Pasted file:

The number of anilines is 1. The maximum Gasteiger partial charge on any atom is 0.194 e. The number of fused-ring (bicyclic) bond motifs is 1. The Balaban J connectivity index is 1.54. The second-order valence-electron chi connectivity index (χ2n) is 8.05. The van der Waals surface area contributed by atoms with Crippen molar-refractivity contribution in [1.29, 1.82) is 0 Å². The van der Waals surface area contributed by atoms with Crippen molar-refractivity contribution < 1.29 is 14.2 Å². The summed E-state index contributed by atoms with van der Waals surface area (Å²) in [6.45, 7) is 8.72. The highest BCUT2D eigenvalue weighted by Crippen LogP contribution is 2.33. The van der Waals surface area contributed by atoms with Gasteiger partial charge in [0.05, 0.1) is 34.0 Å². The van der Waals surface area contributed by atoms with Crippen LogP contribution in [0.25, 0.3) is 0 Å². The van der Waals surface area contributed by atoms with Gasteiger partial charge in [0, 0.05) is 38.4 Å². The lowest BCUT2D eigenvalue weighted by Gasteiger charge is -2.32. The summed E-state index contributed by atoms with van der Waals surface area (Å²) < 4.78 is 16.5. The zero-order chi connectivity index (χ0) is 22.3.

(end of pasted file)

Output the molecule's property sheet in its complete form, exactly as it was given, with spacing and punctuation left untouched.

The number of anilines is 1. The maximum Gasteiger partial charge on any atom is 0.194 e. The number of fused-ring (bicyclic) bond motifs is 1. The Balaban J connectivity index is 1.54. The second-order valence-electron chi connectivity index (χ2n) is 8.05. The van der Waals surface area contributed by atoms with Crippen molar-refractivity contribution in [1.29, 1.82) is 0 Å². The van der Waals surface area contributed by atoms with Crippen molar-refractivity contribution < 1.29 is 14.2 Å². The summed E-state index contributed by atoms with van der Waals surface area (Å²) in [6.45, 7) is 8.72. The highest BCUT2D eigenvalue weighted by Crippen LogP contribution is 2.33. The van der Waals surface area contributed by atoms with Gasteiger partial charge in [0.05, 0.1) is 34.0 Å². The van der Waals surface area contributed by atoms with Crippen LogP contribution in [0.25, 0.3) is 0 Å². The van der Waals surface area contributed by atoms with Gasteiger partial charge in [0, 0.05) is 38.4 Å². The lowest BCUT2D eigenvalue weighted by Gasteiger charge is -2.32. The summed E-state index contributed by atoms with van der Waals surface area (Å²) < 4.78 is 16.5. The zero-order chi connectivity index (χ0) is 22.3.